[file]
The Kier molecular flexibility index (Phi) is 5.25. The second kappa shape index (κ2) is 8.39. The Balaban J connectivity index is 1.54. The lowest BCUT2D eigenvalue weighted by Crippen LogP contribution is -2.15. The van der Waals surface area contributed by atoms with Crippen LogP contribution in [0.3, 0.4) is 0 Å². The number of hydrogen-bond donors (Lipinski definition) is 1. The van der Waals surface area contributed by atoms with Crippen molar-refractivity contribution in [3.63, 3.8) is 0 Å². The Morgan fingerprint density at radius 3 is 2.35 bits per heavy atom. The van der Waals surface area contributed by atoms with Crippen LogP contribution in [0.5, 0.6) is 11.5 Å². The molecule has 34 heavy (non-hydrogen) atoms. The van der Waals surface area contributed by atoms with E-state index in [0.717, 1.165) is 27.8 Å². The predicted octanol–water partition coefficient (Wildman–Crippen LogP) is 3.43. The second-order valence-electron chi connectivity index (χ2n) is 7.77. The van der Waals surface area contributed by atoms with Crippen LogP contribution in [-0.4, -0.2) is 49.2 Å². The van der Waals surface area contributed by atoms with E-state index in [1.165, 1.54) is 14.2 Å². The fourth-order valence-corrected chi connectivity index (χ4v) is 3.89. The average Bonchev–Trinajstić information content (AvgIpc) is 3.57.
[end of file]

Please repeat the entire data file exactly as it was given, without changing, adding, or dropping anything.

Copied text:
The Kier molecular flexibility index (Phi) is 5.25. The second kappa shape index (κ2) is 8.39. The Balaban J connectivity index is 1.54. The lowest BCUT2D eigenvalue weighted by Crippen LogP contribution is -2.15. The van der Waals surface area contributed by atoms with Crippen LogP contribution in [0.3, 0.4) is 0 Å². The number of hydrogen-bond donors (Lipinski definition) is 1. The van der Waals surface area contributed by atoms with Crippen molar-refractivity contribution in [3.63, 3.8) is 0 Å². The Morgan fingerprint density at radius 3 is 2.35 bits per heavy atom. The van der Waals surface area contributed by atoms with Crippen LogP contribution in [0.5, 0.6) is 11.5 Å². The molecule has 34 heavy (non-hydrogen) atoms. The van der Waals surface area contributed by atoms with E-state index in [0.717, 1.165) is 27.8 Å². The predicted octanol–water partition coefficient (Wildman–Crippen LogP) is 3.43. The second-order valence-electron chi connectivity index (χ2n) is 7.77. The van der Waals surface area contributed by atoms with Crippen LogP contribution in [-0.4, -0.2) is 49.2 Å². The van der Waals surface area contributed by atoms with E-state index in [1.165, 1.54) is 14.2 Å². The fourth-order valence-corrected chi connectivity index (χ4v) is 3.89. The average Bonchev–Trinajstić information content (AvgIpc) is 3.57.